Because the mechanisms behind the different effects of obesogens are so complex and not well understood, the extent to which they play in the current obesity epidemic may be greater than once thought. Epigenetic changes due to obesogen exposure must also be considered as a possibility, as they open up the potential for misregulated metabolic functions to be passed on from generation to generation. Epigenetic processes via hypermethylation of regulatory regions could lead to overexpression of different proteins, and therefore, amplification of acquired environmental effects. Research will be required in order to gain a better understanding of the mechanism of action these chemicals are involved in before the extent of the risk of exposure can be determined and methods of prevention and removal from the environment can be established.
- Calafat AM, Kuklenyik Z, Reidy JA, Caudill SP, Ekong J, Needham LL (Apr 2005). "Urinary concentrations of bisphenol A and 4-nonylphenol in a human reference population". Environmental Health Perspectives. 113 (4): 391–5. doi:10.1289/ehp.7534. PMC 1278476. PMID 15811827.
- Grün F, Blumberg B (June 2007). "Perturbed nuclear receptor signaling by environmental obesogens as emerging factors in the obesity crisis". Rev Endocr Metab Disord. 8 (2): 161–71. doi:10.1007/s11154-007-9049-x. PMID 17657605.
- Grün F, Blumberg B (June 2006). "Environmental obesogens: organotins and endocrine disruption via nuclear receptor signaling". Endocrinology. 147 (6 Suppl): S50–5. doi:10.1210/en.2005-1129. PMID 16690801.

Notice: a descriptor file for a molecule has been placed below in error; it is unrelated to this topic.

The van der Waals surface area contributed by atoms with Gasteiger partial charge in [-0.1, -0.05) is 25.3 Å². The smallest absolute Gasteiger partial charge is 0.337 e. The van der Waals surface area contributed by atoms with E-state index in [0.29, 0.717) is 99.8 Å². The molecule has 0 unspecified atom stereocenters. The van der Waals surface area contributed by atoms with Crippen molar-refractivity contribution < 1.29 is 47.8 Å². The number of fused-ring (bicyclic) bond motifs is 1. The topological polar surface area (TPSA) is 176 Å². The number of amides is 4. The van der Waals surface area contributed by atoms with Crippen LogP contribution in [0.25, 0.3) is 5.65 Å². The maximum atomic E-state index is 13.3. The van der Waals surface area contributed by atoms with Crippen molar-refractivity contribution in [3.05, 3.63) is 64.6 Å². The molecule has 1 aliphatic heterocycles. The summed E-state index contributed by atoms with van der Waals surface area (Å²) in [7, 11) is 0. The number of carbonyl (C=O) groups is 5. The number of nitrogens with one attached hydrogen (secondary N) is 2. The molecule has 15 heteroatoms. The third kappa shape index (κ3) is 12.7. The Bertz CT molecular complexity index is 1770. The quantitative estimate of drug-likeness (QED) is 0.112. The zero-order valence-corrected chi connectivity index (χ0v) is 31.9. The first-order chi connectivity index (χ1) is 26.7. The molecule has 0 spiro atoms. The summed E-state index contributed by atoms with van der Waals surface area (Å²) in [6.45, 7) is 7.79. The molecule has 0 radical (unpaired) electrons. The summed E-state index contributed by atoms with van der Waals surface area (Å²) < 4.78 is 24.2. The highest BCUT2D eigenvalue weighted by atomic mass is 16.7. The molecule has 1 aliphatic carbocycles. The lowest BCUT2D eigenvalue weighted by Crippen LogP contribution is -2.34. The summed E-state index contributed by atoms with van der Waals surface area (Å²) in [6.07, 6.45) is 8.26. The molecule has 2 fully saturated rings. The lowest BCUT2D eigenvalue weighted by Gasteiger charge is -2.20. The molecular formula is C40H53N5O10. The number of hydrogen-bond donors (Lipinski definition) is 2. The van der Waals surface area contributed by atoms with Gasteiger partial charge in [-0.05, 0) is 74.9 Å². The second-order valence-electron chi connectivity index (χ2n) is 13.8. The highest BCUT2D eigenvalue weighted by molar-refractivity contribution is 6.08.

- Begley, Sharon (2009-09-21). "Why Chemicals Called Obesogens May Make You Fat". Newsweek. Retrieved 2010-04-29.
- Kirchner S, Kieu T, Chow C, Casey S, Blumberg B (March 2010). "Prenatal exposure to the environmental obesogen tributyltin predisposes multipotent stem cells to become adipocytes". Mol. Endocrinol. 24 (3): 526–39. doi:10.1210/me.2009-0261. PMC 2840805. PMID 20160124.
- Grün F, Blumberg B (May 2009). "Endocrine disrupters as obesogens". Mol. Cell. Endocrinol. 304 (1–2): 19–29. doi:10.1016/j.mce.2009.02.018. PMC 2713042. PMID 19433244.
- Grün F, Blumberg B (August 2009). "Minireview: the case for obesogens". Mol. Endocrinol. 23 (8): 1127–34. doi:10.1210/me.2008-0485. PMC 2718750. PMID 19372238.
- Diamanti-Kandarakis E, Bourguignon JP, Giudice LC, Hauser R, Prins GS, Soto AM, Zoeller RT, Gore AC (June 2009). "Endocrine-disrupting chemicals: an Endocrine Society scientific statement". Endocr. Rev. 30 (4): 293–342. doi:10.1210/er.2009-0002. PMC 2726844. PMID 19502515.
- Down To Earth: The new obesity
- http://www.ibarguchi.ca/teaching-CHEO/Baillie-Hamilton-Chems%20and%20obesity.pdf Chemical Toxins: A Hypothesis to Explain the Global Obesity Epidemic.
- Ferré P (February 2004). "The biology of peroxisome proliferator-activated receptors: relationship with lipid metabolism and insulin sensitivity". Diabetes. 53 Suppl 1: S43–50. doi:10.2337/diabetes.53.2007.s43. PMID 14749265.
- Rosen ED, Sarraf P, Troy AE, Bradwin G, Moore K, Milstone DS, Spiegelman BM, Mortensen RM (October 1999). "PPAR gamma is required for the differentiation of adipose tissue in vivo and in vitro". Mol. Cell. 4 (4): 611–7. doi:10.1016/S1097-2765(00)80211-7. PMID 10549292.
- Hurst CH, Waxman DJ (August 2003). "Activation of PPARalpha and PPARgamma by environmental phthalate monoesters". Toxicol. Sci. 74 (2): 297–308. doi:10.1093/toxsci/kfg145. PMID 12805656.